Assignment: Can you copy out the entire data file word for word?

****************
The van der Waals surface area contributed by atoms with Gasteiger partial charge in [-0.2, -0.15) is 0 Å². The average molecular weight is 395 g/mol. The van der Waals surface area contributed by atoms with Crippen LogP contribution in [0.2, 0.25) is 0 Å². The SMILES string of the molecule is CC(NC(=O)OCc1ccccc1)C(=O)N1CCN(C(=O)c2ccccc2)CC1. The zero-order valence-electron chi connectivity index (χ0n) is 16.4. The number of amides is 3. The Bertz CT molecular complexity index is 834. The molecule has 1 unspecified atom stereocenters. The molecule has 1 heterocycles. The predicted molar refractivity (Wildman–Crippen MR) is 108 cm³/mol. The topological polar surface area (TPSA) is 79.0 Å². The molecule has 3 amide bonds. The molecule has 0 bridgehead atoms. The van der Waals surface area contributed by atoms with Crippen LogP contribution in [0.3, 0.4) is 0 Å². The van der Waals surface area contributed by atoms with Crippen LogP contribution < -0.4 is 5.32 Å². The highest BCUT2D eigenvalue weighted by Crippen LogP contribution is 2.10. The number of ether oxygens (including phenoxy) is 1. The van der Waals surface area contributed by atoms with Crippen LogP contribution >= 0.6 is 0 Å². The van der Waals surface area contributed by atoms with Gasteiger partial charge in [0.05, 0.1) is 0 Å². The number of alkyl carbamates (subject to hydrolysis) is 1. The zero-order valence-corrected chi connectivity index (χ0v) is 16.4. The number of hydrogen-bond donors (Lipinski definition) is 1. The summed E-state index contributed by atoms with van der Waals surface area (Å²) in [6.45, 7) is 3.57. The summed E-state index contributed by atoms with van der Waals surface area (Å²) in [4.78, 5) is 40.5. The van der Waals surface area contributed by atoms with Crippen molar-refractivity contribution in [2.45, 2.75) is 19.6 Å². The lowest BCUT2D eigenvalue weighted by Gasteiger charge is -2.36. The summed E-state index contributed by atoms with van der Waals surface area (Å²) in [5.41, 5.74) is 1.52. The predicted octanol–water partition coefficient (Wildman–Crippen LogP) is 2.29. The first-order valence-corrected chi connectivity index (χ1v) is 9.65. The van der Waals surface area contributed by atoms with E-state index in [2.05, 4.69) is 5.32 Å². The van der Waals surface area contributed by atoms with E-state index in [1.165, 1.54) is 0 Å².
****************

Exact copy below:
The van der Waals surface area contributed by atoms with Gasteiger partial charge in [-0.2, -0.15) is 0 Å². The average molecular weight is 395 g/mol. The van der Waals surface area contributed by atoms with Crippen LogP contribution in [0.2, 0.25) is 0 Å². The SMILES string of the molecule is CC(NC(=O)OCc1ccccc1)C(=O)N1CCN(C(=O)c2ccccc2)CC1. The zero-order valence-electron chi connectivity index (χ0n) is 16.4. The number of amides is 3. The Bertz CT molecular complexity index is 834. The molecule has 1 unspecified atom stereocenters. The molecule has 1 heterocycles. The predicted molar refractivity (Wildman–Crippen MR) is 108 cm³/mol. The topological polar surface area (TPSA) is 79.0 Å². The molecule has 3 amide bonds. The molecule has 0 bridgehead atoms. The van der Waals surface area contributed by atoms with Crippen LogP contribution in [0.3, 0.4) is 0 Å². The van der Waals surface area contributed by atoms with Crippen LogP contribution < -0.4 is 5.32 Å². The highest BCUT2D eigenvalue weighted by Crippen LogP contribution is 2.10. The number of ether oxygens (including phenoxy) is 1. The van der Waals surface area contributed by atoms with Crippen LogP contribution >= 0.6 is 0 Å². The van der Waals surface area contributed by atoms with Gasteiger partial charge in [0.05, 0.1) is 0 Å². The number of alkyl carbamates (subject to hydrolysis) is 1. The zero-order valence-corrected chi connectivity index (χ0v) is 16.4. The number of hydrogen-bond donors (Lipinski definition) is 1. The summed E-state index contributed by atoms with van der Waals surface area (Å²) in [6.45, 7) is 3.57. The summed E-state index contributed by atoms with van der Waals surface area (Å²) in [4.78, 5) is 40.5. The van der Waals surface area contributed by atoms with Crippen molar-refractivity contribution in [2.45, 2.75) is 19.6 Å². The lowest BCUT2D eigenvalue weighted by Gasteiger charge is -2.36. The summed E-state index contributed by atoms with van der Waals surface area (Å²) in [5.41, 5.74) is 1.52. The predicted octanol–water partition coefficient (Wildman–Crippen LogP) is 2.29. The first-order valence-corrected chi connectivity index (χ1v) is 9.65. The van der Waals surface area contributed by atoms with E-state index in [2.05, 4.69) is 5.32 Å². The van der Waals surface area contributed by atoms with E-state index in [1.165, 1.54) is 0 Å².